Pennsylvania Department of Conservation and Natural Resources sets a bad example

The writer was at Blair County's Canoe Creek State Park last weekend and was disturbed to find most of the park's roadside ditches ugly and brown.

Sometimes I just have to shake my head and wonder why.

I was at Blair County’s Canoe Creek State Park last weekend and was disturbed to find most of the park’s roadside ditches ugly and brown. They had been sprayed with a non-selective herbicide, killing all of the vegetation.

Why on earth would a conservation agency set such a poor example by using such a non-conservation practice? You got me.

I presume that this was someone’s idea of park beautification – you know, getting rid of those “unsightly” weeds that grow in ditches. However, I do not see any beauty in roadside ditches filled with brown, dead plants, which eventually rot away leaving bare soil.

Had I asked, maybe they would tell me that spraying the ditches with weed killer was less expensive than paying someone to mow them. I suspect that it might be a cheaper alternative – and, heck, they only have to do it once a year. However, is it the best option for the park or for anyone?

If it saves money, why not just spray all of the park’s lawns and picnic areas with herbicide – think of the money that they would save by not having to mow at all. And the makers of herbicides could laugh all the way to the bank.

Of course, spraying the park’s lawns with herbicide would be ridiculous. I am here to explain why spraying the ditches is even worse.

If you are wondering, “Is this Nale guy a wacko environmentalist who does not believe in chemicals,” the answer is “no.” I own, and sparingly use, insecticides and herbicides. Some are more environmentally friendly than others. And chemicals should only be used when they are truly the best option. I know that we are told how “safe” they are, but you should read the labels.

So why is spraying the park’s ditches a bad practice? Let me explain.

Beauty: Which looks best – roadside wildflowers, grasses and sedges or dead “weeds?” I overwhelmingly pick natural vegetation – mowed or even unmowed. Aside from the looks, the flowers from some of those plants, such as milkweeds, asters, daisies, and boneset, provide food for butterflies and a wide variety of insects. The insects, in turn, provide food for birds. The seeds produced by those same plants also feed birds and other animals.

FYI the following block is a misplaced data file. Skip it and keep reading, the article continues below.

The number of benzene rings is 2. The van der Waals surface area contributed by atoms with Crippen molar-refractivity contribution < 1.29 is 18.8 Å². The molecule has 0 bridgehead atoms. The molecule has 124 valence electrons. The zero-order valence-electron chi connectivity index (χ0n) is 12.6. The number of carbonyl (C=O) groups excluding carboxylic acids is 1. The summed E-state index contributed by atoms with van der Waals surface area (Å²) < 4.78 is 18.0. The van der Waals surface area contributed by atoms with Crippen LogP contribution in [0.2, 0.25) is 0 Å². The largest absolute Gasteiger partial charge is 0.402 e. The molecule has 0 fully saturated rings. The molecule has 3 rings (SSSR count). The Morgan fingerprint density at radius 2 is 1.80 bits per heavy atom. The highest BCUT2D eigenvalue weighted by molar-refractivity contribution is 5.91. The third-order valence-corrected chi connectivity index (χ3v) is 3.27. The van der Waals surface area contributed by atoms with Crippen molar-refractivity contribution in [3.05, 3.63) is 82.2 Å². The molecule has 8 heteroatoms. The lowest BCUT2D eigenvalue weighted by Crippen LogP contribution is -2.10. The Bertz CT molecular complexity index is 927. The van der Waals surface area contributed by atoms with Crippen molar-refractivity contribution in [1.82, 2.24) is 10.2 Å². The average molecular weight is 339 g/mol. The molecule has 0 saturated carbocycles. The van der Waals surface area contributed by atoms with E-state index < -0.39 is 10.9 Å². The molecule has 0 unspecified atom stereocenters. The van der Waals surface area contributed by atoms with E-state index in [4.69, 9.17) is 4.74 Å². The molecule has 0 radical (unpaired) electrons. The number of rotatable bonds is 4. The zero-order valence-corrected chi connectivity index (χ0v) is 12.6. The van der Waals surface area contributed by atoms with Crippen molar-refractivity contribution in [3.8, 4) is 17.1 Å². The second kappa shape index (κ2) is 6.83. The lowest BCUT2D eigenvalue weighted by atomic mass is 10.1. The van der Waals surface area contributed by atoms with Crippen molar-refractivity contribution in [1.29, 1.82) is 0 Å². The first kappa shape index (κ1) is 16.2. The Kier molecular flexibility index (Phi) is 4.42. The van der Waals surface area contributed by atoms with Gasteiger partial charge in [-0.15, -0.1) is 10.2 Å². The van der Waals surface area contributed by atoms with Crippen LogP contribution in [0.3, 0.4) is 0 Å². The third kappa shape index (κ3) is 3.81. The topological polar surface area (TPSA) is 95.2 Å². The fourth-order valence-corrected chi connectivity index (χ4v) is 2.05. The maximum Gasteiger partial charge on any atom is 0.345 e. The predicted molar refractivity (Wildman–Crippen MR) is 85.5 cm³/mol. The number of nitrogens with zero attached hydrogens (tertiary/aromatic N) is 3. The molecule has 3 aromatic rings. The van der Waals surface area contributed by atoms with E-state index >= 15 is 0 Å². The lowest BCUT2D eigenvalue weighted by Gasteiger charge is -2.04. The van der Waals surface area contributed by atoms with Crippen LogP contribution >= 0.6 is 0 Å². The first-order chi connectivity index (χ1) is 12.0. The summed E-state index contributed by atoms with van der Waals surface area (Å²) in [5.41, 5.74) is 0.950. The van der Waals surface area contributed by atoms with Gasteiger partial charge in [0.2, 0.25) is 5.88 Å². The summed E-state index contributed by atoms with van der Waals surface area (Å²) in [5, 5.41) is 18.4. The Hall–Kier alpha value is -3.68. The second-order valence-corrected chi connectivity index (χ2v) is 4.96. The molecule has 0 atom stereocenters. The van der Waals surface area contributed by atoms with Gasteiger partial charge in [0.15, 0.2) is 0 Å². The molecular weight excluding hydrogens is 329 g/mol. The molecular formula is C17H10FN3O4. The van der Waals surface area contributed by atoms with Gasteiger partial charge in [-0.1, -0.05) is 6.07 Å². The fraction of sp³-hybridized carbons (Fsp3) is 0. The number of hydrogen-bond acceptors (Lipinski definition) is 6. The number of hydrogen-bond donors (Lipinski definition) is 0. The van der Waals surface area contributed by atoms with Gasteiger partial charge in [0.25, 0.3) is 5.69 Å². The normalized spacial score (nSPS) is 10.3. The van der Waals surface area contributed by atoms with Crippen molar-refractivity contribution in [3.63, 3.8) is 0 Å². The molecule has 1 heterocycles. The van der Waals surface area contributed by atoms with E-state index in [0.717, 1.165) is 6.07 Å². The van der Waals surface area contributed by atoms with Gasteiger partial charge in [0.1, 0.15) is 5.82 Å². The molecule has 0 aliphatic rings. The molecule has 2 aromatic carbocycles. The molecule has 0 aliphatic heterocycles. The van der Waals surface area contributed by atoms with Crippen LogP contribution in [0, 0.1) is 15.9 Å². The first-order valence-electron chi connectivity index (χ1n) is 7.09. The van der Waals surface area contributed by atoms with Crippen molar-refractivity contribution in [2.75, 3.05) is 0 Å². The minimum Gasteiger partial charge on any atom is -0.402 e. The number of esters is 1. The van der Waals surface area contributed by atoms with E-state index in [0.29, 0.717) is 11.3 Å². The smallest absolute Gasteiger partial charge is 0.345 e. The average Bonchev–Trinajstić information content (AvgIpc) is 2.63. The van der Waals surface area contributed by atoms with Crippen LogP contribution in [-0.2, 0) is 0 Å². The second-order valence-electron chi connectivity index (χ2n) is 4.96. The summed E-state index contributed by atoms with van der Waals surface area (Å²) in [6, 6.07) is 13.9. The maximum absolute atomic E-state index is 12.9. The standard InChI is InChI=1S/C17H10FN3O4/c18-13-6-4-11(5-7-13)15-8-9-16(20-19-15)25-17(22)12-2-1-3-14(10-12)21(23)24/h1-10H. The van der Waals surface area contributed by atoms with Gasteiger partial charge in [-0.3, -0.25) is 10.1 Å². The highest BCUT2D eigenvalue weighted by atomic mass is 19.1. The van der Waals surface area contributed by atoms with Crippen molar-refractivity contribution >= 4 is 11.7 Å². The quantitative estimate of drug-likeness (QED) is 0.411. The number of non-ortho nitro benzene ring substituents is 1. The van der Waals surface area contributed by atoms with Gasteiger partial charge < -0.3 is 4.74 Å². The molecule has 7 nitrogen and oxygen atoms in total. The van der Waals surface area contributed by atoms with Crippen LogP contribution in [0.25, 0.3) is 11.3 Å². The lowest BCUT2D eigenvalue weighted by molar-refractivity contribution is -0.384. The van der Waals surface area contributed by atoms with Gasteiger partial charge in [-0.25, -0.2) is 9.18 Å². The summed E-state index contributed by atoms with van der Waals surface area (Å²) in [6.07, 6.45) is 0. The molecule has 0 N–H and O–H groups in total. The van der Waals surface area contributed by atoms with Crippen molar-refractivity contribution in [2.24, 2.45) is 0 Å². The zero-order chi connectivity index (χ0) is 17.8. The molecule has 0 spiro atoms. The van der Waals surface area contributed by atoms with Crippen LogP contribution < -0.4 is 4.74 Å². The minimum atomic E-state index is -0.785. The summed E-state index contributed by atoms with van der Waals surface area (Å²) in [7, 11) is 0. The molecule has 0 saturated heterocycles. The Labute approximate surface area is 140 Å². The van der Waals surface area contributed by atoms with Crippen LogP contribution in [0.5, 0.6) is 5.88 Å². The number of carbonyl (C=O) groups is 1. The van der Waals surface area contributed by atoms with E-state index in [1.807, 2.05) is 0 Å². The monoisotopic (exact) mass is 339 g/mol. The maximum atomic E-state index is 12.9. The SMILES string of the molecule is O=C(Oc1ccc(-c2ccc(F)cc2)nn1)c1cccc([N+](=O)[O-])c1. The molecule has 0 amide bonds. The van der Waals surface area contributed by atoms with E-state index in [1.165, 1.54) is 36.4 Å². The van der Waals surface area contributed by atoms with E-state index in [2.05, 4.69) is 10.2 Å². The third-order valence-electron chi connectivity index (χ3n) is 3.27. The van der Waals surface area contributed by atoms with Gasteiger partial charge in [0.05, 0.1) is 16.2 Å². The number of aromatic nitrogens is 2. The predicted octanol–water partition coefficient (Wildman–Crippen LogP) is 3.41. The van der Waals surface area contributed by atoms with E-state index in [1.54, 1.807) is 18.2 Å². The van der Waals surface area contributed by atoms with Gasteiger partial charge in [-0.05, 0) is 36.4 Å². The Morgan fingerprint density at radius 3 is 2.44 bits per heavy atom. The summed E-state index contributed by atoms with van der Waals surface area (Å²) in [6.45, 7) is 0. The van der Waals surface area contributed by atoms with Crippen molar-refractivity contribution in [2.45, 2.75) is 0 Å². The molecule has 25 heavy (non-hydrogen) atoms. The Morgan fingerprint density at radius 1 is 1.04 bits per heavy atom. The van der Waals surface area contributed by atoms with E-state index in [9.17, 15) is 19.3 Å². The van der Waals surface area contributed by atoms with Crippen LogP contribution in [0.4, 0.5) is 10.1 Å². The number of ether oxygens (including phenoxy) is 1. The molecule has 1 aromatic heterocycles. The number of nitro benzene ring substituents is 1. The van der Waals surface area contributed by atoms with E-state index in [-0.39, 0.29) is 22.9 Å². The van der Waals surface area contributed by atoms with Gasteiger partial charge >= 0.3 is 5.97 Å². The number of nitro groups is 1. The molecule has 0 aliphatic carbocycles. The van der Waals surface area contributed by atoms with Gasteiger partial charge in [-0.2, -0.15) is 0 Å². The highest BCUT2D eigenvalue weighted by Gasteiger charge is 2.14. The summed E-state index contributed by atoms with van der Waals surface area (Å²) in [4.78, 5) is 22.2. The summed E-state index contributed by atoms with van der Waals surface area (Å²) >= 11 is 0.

Flood Control: Our area has seen more than its share of high water and floods this year. Plant-filled ditches slow the flow of water, helping to prevent flooding. Bare ditches shoot the rainwater off to the receiving streams as fast as it can travel – not a good thing.

Erosion Prevention: Plant-lined ditches hold the soil in place, thereby preventing or lessening erosion and the resulting sedimentation. The faster-moving water in non-vegetated ditches speeds erosion and sends more soil into the receiving waterways. The sediment clogs drain pipes and, once in the receiving stream, harms a wide range of aquatic life from trout to mayflies. In the specific case of Canoe Creek State Park, the sediment helps to fill the lake, shortening its lifespan as a fishery.

Chemicals in the water: Spraying ditches greatly increases the likelihood that the herbicides will find their way into Canoe Lake and Canoe Creek. Somebody drinks this water downstream, and in addition, herbicides disrupt aquatic ecosystems.

I hope that chemical spraying is not commonplace at all parks and I think that it is not. At Bald Eagle State Park last July, I watched a park employee pull up poison ivy that was growing in a picnic area. Sure, he could have zapped it with a chemical, but instead he used manual control — he yanked it out and tossed it in the dumpster. That seemed to me like a much better and safer alternative. I hope that Canoe Creek State Park staffers think before they decide to spray their ditches next summer.

Categories: Pennsylvania – Mark Nale

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